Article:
Empires have been defeated and governments overthrown through non-violent means – think of Gandhi’s or Nelson Mandela’s stories.
Non-violence does not mean passivity. Non-violent resistance implies an active participation in apposing injustice.
Let’s Get Personal
The objection to non-violence I most often get is: …but what if someone is about to harm Mary-Anne or your children. A number of Christian leaders have spoken about their stance on violence and can be summarized as follows: Of course I’m against violence in principle … but if you touch my family I will end you!
And most Christians simply agree without any further thought.
How does that make us different from anyone else?
What this basically means is that you can be a Christian when everything goes your way … but when the situation calls for it, you are reduced to the same fearful raging animal as any other person no matter what their faith might be.
Maybe it is exactly here, in a situation where your life is violently threatened, that the value of your faith becomes most visible. Does a relationship with Jesus really make a difference in such circumstances?
Any animal can instinctively react.
Any barbaric idiot can kill.
But what courage does it take to face death?
What is redemptive in this drama of the cross is not the suffering or the violence but it is the trust with which Jesus overcomes fear. It is his trust in the Father, energized by his love for his friends, that strengthens him to face our deepest fears on our behalf and conquer them! [Page 217 Desire Found Me]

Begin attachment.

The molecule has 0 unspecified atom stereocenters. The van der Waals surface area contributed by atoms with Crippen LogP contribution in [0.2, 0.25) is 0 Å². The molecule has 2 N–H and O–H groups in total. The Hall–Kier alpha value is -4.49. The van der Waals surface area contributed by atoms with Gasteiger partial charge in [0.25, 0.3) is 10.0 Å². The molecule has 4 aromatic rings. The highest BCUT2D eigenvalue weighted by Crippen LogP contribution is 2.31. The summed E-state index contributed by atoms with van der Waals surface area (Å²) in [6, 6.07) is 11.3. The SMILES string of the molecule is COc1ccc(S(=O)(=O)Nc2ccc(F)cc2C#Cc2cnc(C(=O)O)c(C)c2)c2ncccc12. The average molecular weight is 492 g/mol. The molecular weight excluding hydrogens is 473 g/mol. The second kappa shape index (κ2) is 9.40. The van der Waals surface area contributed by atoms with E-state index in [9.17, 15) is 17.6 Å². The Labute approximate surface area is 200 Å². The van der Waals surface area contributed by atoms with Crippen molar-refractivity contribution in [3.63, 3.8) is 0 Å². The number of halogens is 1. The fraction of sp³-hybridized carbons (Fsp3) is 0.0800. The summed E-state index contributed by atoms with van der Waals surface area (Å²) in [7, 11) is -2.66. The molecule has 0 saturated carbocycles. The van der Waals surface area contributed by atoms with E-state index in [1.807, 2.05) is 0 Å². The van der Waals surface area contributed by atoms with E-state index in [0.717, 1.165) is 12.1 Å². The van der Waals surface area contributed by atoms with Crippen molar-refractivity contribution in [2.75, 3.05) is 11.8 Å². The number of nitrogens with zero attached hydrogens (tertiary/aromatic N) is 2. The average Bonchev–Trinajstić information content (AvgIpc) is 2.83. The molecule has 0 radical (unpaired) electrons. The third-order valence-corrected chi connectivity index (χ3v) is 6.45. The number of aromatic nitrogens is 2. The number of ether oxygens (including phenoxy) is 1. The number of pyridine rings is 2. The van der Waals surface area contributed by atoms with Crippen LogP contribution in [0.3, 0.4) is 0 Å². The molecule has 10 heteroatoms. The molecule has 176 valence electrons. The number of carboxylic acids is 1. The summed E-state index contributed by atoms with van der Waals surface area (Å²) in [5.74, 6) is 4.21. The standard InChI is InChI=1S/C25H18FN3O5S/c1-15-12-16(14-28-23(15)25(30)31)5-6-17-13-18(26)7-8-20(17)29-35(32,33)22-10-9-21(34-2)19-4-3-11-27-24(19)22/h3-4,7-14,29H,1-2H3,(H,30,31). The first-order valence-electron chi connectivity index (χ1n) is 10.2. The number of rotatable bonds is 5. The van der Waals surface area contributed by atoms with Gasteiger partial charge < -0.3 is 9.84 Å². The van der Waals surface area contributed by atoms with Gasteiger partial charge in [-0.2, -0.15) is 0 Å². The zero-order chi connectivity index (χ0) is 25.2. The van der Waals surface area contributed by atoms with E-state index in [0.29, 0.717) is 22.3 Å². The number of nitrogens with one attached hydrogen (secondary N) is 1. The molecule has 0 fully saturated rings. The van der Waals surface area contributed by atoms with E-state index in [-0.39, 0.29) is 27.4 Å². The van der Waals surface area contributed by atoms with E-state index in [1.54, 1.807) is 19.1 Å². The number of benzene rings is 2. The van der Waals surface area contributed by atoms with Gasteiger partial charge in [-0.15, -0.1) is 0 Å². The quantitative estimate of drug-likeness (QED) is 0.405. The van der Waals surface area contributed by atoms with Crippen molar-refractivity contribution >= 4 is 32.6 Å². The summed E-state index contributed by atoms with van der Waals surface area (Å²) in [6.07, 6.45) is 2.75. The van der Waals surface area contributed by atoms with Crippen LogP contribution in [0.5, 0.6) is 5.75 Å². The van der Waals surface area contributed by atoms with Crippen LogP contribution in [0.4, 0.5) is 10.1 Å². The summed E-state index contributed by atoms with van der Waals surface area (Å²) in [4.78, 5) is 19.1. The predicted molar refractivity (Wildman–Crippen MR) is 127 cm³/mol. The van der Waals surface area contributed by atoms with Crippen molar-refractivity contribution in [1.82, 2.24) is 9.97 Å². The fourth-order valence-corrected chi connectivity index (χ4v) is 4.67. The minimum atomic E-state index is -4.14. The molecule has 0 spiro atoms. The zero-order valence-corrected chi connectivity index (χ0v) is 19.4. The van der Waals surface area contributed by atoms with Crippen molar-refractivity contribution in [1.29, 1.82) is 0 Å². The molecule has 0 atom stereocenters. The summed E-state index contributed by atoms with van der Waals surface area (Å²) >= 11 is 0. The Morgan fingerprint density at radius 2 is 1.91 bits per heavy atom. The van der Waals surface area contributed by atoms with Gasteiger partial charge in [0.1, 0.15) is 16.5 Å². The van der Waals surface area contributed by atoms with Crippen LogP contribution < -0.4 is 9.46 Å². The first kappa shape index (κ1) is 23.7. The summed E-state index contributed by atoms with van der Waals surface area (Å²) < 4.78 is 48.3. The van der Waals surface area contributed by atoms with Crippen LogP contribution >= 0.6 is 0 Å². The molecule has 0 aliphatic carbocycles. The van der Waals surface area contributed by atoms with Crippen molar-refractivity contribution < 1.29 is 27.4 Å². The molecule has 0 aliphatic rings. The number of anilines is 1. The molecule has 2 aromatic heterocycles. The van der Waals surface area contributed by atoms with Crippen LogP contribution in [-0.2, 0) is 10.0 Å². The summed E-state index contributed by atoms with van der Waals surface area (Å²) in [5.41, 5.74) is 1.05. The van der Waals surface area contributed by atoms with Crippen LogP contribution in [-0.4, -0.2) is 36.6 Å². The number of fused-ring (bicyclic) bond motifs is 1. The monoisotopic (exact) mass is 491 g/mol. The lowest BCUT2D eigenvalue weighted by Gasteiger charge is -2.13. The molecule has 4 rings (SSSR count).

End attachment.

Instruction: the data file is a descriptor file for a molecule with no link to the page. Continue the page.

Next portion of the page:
As rare as it is that we might find ourselves in life-threatening situations, Mary-Anne once did have such a traumatic experience.
You can read about it here: Facing a Life-Threatening Attack.
The point I want to highlight is that she actively prayed for and sought a way to overcome this evil without using violence, and the way was provided.
So what does all of this mean to me personally? I hope I will never find myself in a situation where my life is violently threatened. However if I do, I would hope that the message of Jesus would make me aware of more options than – protect myself violently or be a victim. I would earnestly seek another way to end the conflict.
If my family or friends are endangered, I might well fail in my non-violent ambitions. But that is the point – as a follower of Jesus, participating in violence will always be a failure. If more people thought of violence as failure or evil … would that not make this world a much better place to live in?
The ancient human wisdom of love your friends and hate your enemies seems to be part of human DNA. This human instinct is revered today even by those who claim to follow Jesus.
But Jesus asks us to transcend our violent human instincts and become partakers of his divine nature. To hate our enemies might well be human – but to love our enemies is divine. This kind of love is impossible for us, but with God all things are possible.